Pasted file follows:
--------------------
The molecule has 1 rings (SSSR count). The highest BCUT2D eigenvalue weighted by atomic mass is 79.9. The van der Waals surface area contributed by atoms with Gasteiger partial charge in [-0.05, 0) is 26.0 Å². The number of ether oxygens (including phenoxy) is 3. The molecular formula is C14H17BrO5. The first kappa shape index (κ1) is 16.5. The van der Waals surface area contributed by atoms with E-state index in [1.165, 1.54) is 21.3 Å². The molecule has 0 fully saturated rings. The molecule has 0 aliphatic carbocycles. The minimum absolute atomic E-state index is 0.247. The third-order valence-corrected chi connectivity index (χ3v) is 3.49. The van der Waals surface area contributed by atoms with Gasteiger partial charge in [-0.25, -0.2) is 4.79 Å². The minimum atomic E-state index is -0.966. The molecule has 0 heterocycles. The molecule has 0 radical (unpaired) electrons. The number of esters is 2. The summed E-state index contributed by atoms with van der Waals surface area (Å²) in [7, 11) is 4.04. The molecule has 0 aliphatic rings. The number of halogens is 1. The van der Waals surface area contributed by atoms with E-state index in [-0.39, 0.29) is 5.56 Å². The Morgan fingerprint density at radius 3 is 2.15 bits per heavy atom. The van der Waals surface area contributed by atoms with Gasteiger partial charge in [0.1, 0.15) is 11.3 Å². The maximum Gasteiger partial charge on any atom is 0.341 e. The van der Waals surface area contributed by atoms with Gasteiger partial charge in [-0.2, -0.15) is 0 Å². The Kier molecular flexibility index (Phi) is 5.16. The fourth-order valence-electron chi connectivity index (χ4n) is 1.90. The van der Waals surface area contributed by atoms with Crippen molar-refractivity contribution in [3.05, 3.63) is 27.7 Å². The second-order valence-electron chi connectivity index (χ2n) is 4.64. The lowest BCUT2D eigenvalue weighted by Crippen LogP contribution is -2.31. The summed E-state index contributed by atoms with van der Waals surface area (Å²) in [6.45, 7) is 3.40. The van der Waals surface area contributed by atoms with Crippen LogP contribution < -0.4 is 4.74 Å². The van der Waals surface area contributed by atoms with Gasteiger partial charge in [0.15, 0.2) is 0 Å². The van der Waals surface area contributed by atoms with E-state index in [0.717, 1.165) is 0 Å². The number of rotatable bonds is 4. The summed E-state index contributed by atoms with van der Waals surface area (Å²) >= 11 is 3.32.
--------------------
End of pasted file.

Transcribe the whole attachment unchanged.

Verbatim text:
The molecule has 1 rings (SSSR count). The highest BCUT2D eigenvalue weighted by atomic mass is 79.9. The van der Waals surface area contributed by atoms with Gasteiger partial charge in [-0.05, 0) is 26.0 Å². The number of ether oxygens (including phenoxy) is 3. The molecular formula is C14H17BrO5. The first kappa shape index (κ1) is 16.5. The van der Waals surface area contributed by atoms with E-state index in [1.165, 1.54) is 21.3 Å². The molecule has 0 fully saturated rings. The molecule has 0 aliphatic carbocycles. The minimum absolute atomic E-state index is 0.247. The third-order valence-corrected chi connectivity index (χ3v) is 3.49. The van der Waals surface area contributed by atoms with Gasteiger partial charge in [-0.25, -0.2) is 4.79 Å². The minimum atomic E-state index is -0.966. The molecule has 0 heterocycles. The molecule has 0 radical (unpaired) electrons. The number of esters is 2. The summed E-state index contributed by atoms with van der Waals surface area (Å²) in [7, 11) is 4.04. The molecule has 0 aliphatic rings. The number of halogens is 1. The van der Waals surface area contributed by atoms with E-state index in [-0.39, 0.29) is 5.56 Å². The Morgan fingerprint density at radius 3 is 2.15 bits per heavy atom. The van der Waals surface area contributed by atoms with Gasteiger partial charge in [0.1, 0.15) is 11.3 Å². The maximum Gasteiger partial charge on any atom is 0.341 e. The van der Waals surface area contributed by atoms with Gasteiger partial charge in [-0.2, -0.15) is 0 Å². The Kier molecular flexibility index (Phi) is 5.16. The fourth-order valence-electron chi connectivity index (χ4n) is 1.90. The van der Waals surface area contributed by atoms with Crippen molar-refractivity contribution in [3.05, 3.63) is 27.7 Å². The second-order valence-electron chi connectivity index (χ2n) is 4.64. The lowest BCUT2D eigenvalue weighted by Crippen LogP contribution is -2.31. The summed E-state index contributed by atoms with van der Waals surface area (Å²) in [6.45, 7) is 3.40. The van der Waals surface area contributed by atoms with Crippen LogP contribution < -0.4 is 4.74 Å². The van der Waals surface area contributed by atoms with Gasteiger partial charge in [0.15, 0.2) is 0 Å². The van der Waals surface area contributed by atoms with E-state index in [0.717, 1.165) is 0 Å². The number of rotatable bonds is 4. The summed E-state index contributed by atoms with van der Waals surface area (Å²) >= 11 is 3.32.